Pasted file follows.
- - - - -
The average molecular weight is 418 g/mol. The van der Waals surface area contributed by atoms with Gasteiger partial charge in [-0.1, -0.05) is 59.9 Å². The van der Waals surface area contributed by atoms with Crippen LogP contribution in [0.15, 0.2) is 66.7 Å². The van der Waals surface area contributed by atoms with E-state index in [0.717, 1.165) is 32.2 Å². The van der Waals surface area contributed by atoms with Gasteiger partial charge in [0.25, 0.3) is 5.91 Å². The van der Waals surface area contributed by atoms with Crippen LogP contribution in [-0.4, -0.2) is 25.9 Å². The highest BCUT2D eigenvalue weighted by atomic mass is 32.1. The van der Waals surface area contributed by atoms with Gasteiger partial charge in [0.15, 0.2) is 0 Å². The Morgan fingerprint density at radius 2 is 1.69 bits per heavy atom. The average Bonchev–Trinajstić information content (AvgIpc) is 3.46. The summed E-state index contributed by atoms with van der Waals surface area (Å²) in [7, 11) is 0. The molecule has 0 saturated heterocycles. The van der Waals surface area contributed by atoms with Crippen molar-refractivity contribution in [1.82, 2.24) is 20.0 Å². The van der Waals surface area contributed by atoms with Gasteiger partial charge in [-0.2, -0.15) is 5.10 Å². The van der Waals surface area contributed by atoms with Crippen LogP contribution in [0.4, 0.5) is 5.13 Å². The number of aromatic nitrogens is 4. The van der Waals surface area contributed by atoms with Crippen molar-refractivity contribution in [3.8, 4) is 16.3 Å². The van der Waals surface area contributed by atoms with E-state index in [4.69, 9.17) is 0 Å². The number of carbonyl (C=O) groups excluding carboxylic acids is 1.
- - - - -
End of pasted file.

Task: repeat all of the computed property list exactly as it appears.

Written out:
The average molecular weight is 418 g/mol. The van der Waals surface area contributed by atoms with Gasteiger partial charge in [-0.1, -0.05) is 59.9 Å². The van der Waals surface area contributed by atoms with Crippen LogP contribution in [0.15, 0.2) is 66.7 Å². The van der Waals surface area contributed by atoms with E-state index in [0.717, 1.165) is 32.2 Å². The van der Waals surface area contributed by atoms with Gasteiger partial charge in [0.25, 0.3) is 5.91 Å². The van der Waals surface area contributed by atoms with Crippen LogP contribution in [-0.4, -0.2) is 25.9 Å². The highest BCUT2D eigenvalue weighted by atomic mass is 32.1. The van der Waals surface area contributed by atoms with Gasteiger partial charge in [0.15, 0.2) is 0 Å². The Morgan fingerprint density at radius 2 is 1.69 bits per heavy atom. The average Bonchev–Trinajstić information content (AvgIpc) is 3.46. The summed E-state index contributed by atoms with van der Waals surface area (Å²) in [7, 11) is 0. The molecule has 0 saturated heterocycles. The van der Waals surface area contributed by atoms with Crippen molar-refractivity contribution in [1.82, 2.24) is 20.0 Å². The van der Waals surface area contributed by atoms with Gasteiger partial charge in [-0.2, -0.15) is 5.10 Å². The van der Waals surface area contributed by atoms with Crippen LogP contribution in [0.4, 0.5) is 5.13 Å². The number of aromatic nitrogens is 4. The van der Waals surface area contributed by atoms with Crippen molar-refractivity contribution in [3.8, 4) is 16.3 Å². The van der Waals surface area contributed by atoms with E-state index in [4.69, 9.17) is 0 Å². The number of carbonyl (C=O) groups excluding carboxylic acids is 1.